Calling "Xiaofei" a pathfinder for Chang'e-5, Zhou Jianliang said the data acquired by the lunar orbiter will optimize technology for Chang'e-5.
Hao Xifan, deputy chief of China's third phase lunar exploration program, also said the mission validated ground support capacities, craft landing technology and recoverable spacecraft technology.
According to Wu Weiren, chief designer of China's lunar exploration program, Chang'e-5 is expected to collect a 2-kg sample from two meters under the Moon's surface and bring it home.
Aside from the high-speed re-entry, major technological challenges for the craft center on surface sampling, taking off from the Moon, and lunar orbit rendezvous, Wu said.
READY TO MAKE HISTORY, AGAIN
China launched a pair of orbiting lunar probes and last year landed a craft on the moon with a rover on board.
Saturday's success is another step forward for China's ambition that could eventually land a Chinese citizen there. Few countries can rival China's space program although China never intended to participate in any "space race".
In an earlier interview with Xinhua, Wu Weiren said lunar probe technology and software could be of great economic value if adapted for commercial use.
Commercial gains aside, the space program is already a marker of China's global stature and technical expertise. The Chang'e lunar probes - named after a goddess who took her pet Yutu, or jade rabbit, to the moon - are a symbol of great national pride.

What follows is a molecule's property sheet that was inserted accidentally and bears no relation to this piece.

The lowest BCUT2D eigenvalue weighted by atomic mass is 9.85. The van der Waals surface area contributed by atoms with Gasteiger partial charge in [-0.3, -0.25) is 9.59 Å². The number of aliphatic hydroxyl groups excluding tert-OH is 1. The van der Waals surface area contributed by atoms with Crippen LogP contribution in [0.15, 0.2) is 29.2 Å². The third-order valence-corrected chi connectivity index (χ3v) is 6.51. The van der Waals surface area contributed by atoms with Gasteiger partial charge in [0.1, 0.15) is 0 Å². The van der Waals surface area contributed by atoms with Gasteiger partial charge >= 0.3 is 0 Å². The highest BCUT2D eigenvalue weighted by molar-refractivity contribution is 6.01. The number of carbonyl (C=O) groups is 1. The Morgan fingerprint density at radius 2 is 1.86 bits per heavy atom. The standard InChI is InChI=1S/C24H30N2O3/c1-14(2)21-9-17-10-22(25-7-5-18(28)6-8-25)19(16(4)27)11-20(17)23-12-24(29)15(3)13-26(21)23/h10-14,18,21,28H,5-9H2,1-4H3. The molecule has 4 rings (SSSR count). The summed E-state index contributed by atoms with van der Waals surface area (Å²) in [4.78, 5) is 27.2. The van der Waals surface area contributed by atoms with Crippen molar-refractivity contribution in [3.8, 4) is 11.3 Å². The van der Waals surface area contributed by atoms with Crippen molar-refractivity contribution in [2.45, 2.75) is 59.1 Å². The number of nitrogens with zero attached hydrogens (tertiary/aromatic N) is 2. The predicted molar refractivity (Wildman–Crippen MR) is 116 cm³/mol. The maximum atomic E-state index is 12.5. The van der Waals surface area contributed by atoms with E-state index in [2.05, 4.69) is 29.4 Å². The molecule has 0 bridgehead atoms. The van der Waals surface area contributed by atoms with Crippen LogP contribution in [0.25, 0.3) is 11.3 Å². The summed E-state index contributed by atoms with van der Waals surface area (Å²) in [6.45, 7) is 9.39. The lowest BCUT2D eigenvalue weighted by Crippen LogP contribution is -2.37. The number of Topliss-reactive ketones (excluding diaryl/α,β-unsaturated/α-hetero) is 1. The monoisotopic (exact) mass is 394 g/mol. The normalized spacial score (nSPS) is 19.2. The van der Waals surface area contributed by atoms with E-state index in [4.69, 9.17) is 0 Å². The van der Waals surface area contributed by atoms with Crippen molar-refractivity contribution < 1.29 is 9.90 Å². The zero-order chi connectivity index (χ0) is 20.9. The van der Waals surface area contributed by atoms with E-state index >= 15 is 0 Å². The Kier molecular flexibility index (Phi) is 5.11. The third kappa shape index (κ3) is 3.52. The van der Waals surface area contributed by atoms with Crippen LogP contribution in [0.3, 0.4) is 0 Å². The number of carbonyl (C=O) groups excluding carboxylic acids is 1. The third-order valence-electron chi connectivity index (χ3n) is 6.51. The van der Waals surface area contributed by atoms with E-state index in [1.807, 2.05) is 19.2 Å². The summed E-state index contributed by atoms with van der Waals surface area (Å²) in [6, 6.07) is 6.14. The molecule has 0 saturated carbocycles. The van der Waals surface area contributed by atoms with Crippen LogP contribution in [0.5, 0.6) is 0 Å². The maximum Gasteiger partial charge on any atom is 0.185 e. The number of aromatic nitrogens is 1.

The country sent its first astronaut into space in 2003, becoming the third nation after Russia and the U.S. to achieve manned space travel independently. In 2008, astronauts aboard the Shenzhou-7 made China's first space walk. There are plans for a permanent space station, expected to be set up around 2022.
The Chang'e-1 and Chang'e-2 missions in 2007 and 2010 respectively, capped the orbital phase of the three step project. Chang'e-1 crashed onto the Moon's surface at the end of its mission, and Chang'e-2 was sent into deep space to become China's first man-made asteroid.
The ongoing second phase saw Chang'e-3 soft land on the moon carrying moon rover Yutu in December 2013. Chang'e-4 was a backup for Chang'e-3 and has not been deployed.
In the meantime, Yutu has entered its 11th dormancy earlier October, although its functions have degraded considerably after it encountered control issues in January this year. Experts had feared that it might never function again, but Yutu has stubbornly managed to wake up from its sleep mode ever since.
None of those missions were intended to return to Earth and this has pushed the 2017 mission further into spotlight.
"The Chang'e-5 mission will be yet another historic moment for China's lunar program," Wu said.
Space launch to pave the way for lunar expedition